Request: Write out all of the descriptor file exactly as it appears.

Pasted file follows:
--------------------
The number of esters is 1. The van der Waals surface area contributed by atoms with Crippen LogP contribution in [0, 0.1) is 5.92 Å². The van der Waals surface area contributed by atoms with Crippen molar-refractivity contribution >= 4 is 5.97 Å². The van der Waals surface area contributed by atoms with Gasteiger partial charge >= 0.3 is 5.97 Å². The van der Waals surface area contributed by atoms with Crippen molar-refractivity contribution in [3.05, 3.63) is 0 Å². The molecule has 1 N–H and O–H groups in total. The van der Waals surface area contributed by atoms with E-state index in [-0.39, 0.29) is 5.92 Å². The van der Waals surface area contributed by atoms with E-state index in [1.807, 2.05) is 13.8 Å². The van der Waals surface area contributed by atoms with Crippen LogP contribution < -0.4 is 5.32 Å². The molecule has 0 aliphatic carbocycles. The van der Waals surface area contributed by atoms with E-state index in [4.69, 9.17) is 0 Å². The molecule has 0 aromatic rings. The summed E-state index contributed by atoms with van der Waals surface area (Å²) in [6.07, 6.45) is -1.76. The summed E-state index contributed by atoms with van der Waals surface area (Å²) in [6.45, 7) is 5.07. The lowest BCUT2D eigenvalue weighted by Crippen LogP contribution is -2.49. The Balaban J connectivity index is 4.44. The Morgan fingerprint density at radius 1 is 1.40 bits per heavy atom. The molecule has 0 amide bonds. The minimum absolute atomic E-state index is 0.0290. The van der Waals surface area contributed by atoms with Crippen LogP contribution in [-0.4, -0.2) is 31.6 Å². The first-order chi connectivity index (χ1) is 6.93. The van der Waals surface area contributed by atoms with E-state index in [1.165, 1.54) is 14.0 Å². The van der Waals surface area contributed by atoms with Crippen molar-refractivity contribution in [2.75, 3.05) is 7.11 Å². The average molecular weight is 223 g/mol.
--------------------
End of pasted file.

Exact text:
The number of esters is 1. The van der Waals surface area contributed by atoms with Crippen LogP contribution in [0, 0.1) is 5.92 Å². The van der Waals surface area contributed by atoms with Crippen molar-refractivity contribution >= 4 is 5.97 Å². The van der Waals surface area contributed by atoms with Gasteiger partial charge >= 0.3 is 5.97 Å². The van der Waals surface area contributed by atoms with Crippen molar-refractivity contribution in [3.05, 3.63) is 0 Å². The molecule has 1 N–H and O–H groups in total. The van der Waals surface area contributed by atoms with E-state index in [-0.39, 0.29) is 5.92 Å². The van der Waals surface area contributed by atoms with E-state index in [1.807, 2.05) is 13.8 Å². The van der Waals surface area contributed by atoms with Crippen LogP contribution < -0.4 is 5.32 Å². The molecule has 0 aliphatic carbocycles. The van der Waals surface area contributed by atoms with E-state index in [4.69, 9.17) is 0 Å². The molecule has 0 aromatic rings. The summed E-state index contributed by atoms with van der Waals surface area (Å²) in [6.07, 6.45) is -1.76. The summed E-state index contributed by atoms with van der Waals surface area (Å²) in [6.45, 7) is 5.07. The lowest BCUT2D eigenvalue weighted by Crippen LogP contribution is -2.49. The Balaban J connectivity index is 4.44. The Morgan fingerprint density at radius 1 is 1.40 bits per heavy atom. The molecule has 0 amide bonds. The minimum absolute atomic E-state index is 0.0290. The van der Waals surface area contributed by atoms with Crippen LogP contribution in [-0.4, -0.2) is 31.6 Å². The first-order chi connectivity index (χ1) is 6.93. The van der Waals surface area contributed by atoms with E-state index in [1.165, 1.54) is 14.0 Å². The van der Waals surface area contributed by atoms with Crippen molar-refractivity contribution in [2.75, 3.05) is 7.11 Å². The average molecular weight is 223 g/mol.